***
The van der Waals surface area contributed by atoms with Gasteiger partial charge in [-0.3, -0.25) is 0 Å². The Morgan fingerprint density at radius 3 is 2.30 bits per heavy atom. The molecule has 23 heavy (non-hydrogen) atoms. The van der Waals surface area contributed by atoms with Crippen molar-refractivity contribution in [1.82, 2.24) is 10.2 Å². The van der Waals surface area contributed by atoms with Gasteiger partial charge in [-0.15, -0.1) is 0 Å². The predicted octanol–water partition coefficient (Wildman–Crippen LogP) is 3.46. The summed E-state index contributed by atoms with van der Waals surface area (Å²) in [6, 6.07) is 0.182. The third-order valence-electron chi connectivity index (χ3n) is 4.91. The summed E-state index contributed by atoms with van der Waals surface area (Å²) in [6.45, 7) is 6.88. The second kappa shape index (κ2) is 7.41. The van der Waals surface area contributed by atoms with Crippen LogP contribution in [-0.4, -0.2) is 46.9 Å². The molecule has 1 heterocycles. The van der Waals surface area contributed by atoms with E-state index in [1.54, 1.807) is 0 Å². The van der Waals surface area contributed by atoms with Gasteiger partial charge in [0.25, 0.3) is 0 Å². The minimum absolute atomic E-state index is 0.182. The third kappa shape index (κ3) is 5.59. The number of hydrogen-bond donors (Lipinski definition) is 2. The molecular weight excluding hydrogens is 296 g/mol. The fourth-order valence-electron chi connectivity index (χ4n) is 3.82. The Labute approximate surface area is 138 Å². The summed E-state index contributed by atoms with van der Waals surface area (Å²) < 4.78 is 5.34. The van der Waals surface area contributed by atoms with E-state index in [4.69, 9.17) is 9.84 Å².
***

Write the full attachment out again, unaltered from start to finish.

The van der Waals surface area contributed by atoms with Gasteiger partial charge in [-0.3, -0.25) is 0 Å². The Morgan fingerprint density at radius 3 is 2.30 bits per heavy atom. The molecule has 23 heavy (non-hydrogen) atoms. The van der Waals surface area contributed by atoms with Crippen molar-refractivity contribution in [1.82, 2.24) is 10.2 Å². The van der Waals surface area contributed by atoms with Gasteiger partial charge in [-0.15, -0.1) is 0 Å². The predicted octanol–water partition coefficient (Wildman–Crippen LogP) is 3.46. The summed E-state index contributed by atoms with van der Waals surface area (Å²) in [6, 6.07) is 0.182. The third-order valence-electron chi connectivity index (χ3n) is 4.91. The summed E-state index contributed by atoms with van der Waals surface area (Å²) in [6.45, 7) is 6.88. The second kappa shape index (κ2) is 7.41. The van der Waals surface area contributed by atoms with Crippen LogP contribution in [-0.4, -0.2) is 46.9 Å². The molecule has 1 heterocycles. The van der Waals surface area contributed by atoms with E-state index in [1.54, 1.807) is 0 Å². The van der Waals surface area contributed by atoms with Gasteiger partial charge in [0.25, 0.3) is 0 Å². The minimum absolute atomic E-state index is 0.182. The third kappa shape index (κ3) is 5.59. The number of hydrogen-bond donors (Lipinski definition) is 2. The molecular weight excluding hydrogens is 296 g/mol. The fourth-order valence-electron chi connectivity index (χ4n) is 3.82. The Labute approximate surface area is 138 Å². The summed E-state index contributed by atoms with van der Waals surface area (Å²) < 4.78 is 5.34. The van der Waals surface area contributed by atoms with E-state index in [4.69, 9.17) is 9.84 Å².